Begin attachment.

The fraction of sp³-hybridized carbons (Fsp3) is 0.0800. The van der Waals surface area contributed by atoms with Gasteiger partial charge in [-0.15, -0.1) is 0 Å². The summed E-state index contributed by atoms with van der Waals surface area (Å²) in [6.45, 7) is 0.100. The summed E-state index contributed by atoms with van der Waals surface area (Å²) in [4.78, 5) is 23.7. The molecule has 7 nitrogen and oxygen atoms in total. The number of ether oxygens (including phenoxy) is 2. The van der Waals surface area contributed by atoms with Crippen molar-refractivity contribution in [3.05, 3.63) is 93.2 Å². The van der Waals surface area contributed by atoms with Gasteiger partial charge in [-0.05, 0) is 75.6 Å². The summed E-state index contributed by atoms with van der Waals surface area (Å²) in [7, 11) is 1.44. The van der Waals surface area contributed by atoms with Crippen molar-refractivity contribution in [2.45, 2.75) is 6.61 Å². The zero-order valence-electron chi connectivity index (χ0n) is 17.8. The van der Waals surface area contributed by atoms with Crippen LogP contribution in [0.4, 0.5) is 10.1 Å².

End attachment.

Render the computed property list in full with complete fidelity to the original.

The fraction of sp³-hybridized carbons (Fsp3) is 0.0800. The van der Waals surface area contributed by atoms with Gasteiger partial charge in [-0.15, -0.1) is 0 Å². The summed E-state index contributed by atoms with van der Waals surface area (Å²) in [6.45, 7) is 0.100. The summed E-state index contributed by atoms with van der Waals surface area (Å²) in [4.78, 5) is 23.7. The molecule has 7 nitrogen and oxygen atoms in total. The number of ether oxygens (including phenoxy) is 2. The van der Waals surface area contributed by atoms with Crippen molar-refractivity contribution in [3.05, 3.63) is 93.2 Å². The van der Waals surface area contributed by atoms with Gasteiger partial charge in [-0.05, 0) is 75.6 Å². The summed E-state index contributed by atoms with van der Waals surface area (Å²) in [7, 11) is 1.44. The van der Waals surface area contributed by atoms with Crippen molar-refractivity contribution in [2.45, 2.75) is 6.61 Å². The zero-order valence-electron chi connectivity index (χ0n) is 17.8. The van der Waals surface area contributed by atoms with Crippen LogP contribution in [0.4, 0.5) is 10.1 Å².